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Govt officials urge vigilance as Irene weakens
Obama briefed on Irene as storm weakens, moves north; Napolitano says worst over in most areas
By The Associated Press

WASHINGTON (AP) ' Obama administration officials said Sunday that the worst of Tropical Storm Irene may be over for many on the East Coast, though they urged communities still in the storm's path to remain vigilant.

"We have a ways to go, but I think it is safe to say that the worst of the storm, at least up to and including New York and New Jersey, has passed," Homeland Security Secretary Janet Napolitano said.

President Barack Obama and top administration officials, including Vice President Joe Biden, Treasury Secretary Timothy Geithner and Napolitano, were briefed Sunday morning in the Situation Room. The White House said Obama asked administration officials to stay in touch with governors and local leadership in areas affected by the storm. Obama planned to meet with his aides for another storm briefing Sunday evening.

Napolitano said the president urged government officials to continue to be aggressive in their efforts to deal with Irene and its aftermath. She said Irene remained large and potentially dangerous.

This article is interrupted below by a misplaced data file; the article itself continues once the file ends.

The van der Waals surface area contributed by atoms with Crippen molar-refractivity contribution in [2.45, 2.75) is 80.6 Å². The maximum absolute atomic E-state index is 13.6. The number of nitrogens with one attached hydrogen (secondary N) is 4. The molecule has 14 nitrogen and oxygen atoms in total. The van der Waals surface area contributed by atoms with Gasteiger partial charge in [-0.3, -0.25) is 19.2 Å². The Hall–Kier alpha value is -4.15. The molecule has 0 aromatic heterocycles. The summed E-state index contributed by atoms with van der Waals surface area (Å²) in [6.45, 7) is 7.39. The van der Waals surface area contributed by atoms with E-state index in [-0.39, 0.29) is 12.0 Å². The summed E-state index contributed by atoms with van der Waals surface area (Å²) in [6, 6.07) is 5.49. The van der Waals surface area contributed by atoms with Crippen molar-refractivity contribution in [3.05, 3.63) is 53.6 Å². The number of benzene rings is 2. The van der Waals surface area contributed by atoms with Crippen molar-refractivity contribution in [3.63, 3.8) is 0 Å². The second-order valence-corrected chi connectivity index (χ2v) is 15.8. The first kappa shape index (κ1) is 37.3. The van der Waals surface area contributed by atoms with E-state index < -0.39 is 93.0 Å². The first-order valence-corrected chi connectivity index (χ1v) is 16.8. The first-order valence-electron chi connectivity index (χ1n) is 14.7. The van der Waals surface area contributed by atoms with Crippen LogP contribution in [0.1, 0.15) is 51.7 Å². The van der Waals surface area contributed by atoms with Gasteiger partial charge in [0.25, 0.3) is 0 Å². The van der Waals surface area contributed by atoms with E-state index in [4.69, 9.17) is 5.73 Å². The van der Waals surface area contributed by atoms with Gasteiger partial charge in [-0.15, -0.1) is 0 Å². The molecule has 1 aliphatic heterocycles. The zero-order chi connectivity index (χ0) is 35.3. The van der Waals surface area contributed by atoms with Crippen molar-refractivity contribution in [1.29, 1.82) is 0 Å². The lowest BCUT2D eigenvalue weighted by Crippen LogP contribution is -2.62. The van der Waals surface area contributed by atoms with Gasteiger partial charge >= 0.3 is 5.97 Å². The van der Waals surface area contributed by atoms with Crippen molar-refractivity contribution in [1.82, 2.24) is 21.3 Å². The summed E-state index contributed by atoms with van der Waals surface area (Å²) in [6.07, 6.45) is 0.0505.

"Our No. 1 message for individuals and families up and down the Eastern Seaboard this morning is that we're not out of the woods yet," she said.

Irene made landfall as a tropical storm with 65 mph winds, not the 100-mph hurricane that had churned up the East Coast and dumped a foot of water or more on less-populated areas in the South. Many areas, including New York City, appeared to escape with less damage than first expected.

However, government officials said Sunday that it will take several days before they can fully assess Irene's impact.

Federal Emergency Management Agency Administrator Craig Fugate said teams are first checking on damage in North Carolina, where reports are mostly of flooding, downed trees and damaged highways. However, he said the damage could get worse if swollen rivers flood in the coming days.

Fugate said FEMA will work closely with the White House to determine what type of funds may be needed to help cities and states recover.

The National Hurricane Center said late Sunday morning that the tropical storm's maximum sustained winds had decreased to about 60 mph. Irene was expected to continue to weaken as it passes over New England, and it's expected to move over eastern Canada by Sunday night. It remains a massive storm, however, with powerful winds extending more than 300 miles from the center.

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